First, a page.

Sensory-Friendly Christmas Trifle!

by | Dec 10, 2021 | Stories

Share this post

Sometimes, individuals with Autism (ASD) prefer only pale, yellow or white foods. Pasta and potato are often at the top of the preferred savoury item list. But, what if there was a new sweet option to add into the mix?

…well, you’re in luck!

With Christmas just around the corner, and school holidays upon us, now is the perfect time to schedule some quality time with your children in the kitchen. This recipe is not just for kids though – it is also ideal for Support Workers to help participants work on their NDIS goals, such as meal preparation skill building.

Ready to get started? Grab a pen and paper, time to make the all-important shopping list!


500ml custard

Un-iced sponge cake or another pale cake like Madeira cake

425g sliced peaches (or pears) in syrup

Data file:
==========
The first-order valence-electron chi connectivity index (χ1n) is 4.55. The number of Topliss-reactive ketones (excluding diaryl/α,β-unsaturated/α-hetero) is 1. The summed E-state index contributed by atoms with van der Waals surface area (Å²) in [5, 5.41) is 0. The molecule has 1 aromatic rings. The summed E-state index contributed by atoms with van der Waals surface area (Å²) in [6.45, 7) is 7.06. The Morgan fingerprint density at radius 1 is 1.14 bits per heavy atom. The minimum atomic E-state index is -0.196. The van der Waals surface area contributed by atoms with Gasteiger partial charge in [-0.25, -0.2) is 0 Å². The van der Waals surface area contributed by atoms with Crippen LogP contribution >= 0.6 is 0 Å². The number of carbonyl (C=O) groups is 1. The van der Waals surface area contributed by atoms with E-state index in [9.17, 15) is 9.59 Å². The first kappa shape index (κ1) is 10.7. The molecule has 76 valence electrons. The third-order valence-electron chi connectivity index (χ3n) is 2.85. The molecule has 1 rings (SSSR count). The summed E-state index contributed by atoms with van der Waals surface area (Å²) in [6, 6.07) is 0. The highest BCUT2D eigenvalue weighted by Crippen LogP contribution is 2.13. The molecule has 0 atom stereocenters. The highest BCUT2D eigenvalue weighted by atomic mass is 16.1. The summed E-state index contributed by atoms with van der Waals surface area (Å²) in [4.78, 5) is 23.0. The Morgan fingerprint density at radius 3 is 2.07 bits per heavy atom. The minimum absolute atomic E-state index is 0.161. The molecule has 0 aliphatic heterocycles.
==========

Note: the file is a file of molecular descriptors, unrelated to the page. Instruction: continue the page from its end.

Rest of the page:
1 packet of yellow jelly – mango or passionfruit


Mango, banana (or other pale fruits)

Items that you will need


Bowl for the jelly to set

Metal spoon

Measuring cups


Large glass bowl for serving – or individual glasses for individual serves

Whisk or beater

Bowl for whisking cream

Make ahead of time

Prepare the jelly according to packet directions and allow it to set. (Allow a minimum of 3 hours for this).

Putting it all together

Cut the cake into cubes, and place in the bottom of the glass bowl (or glasses for individual serves). Use the syrup from the fruit and pour about half the syrup over the cake.

Pour half the custard over the cake.

Rough the jelly with a fork to break it up a little. Then, add a layer of jelly over the custard. Top with the fruit, then the remaining custard.

Whip some of the cream to decorate. Spoon this over the top of the trifle. Slice mango and banana and arrange on top of trifle.

Allow it to settle in the fridge until ready to serve.

Enjoy the cool sensation of jelly and custard along with the softness of the fruits and the sponge cake!

Share this post

Follow Us On Social

Recent Posts

Social Skills & Autism

Social Skills & Autism

Many individuals on the Autism Spectrum need help in learning how to act in different types of...

Tell Us Your Thoughts

Have something you’d like to say about this post?

we’d love to hear from you so leave a comment below.


Skip to content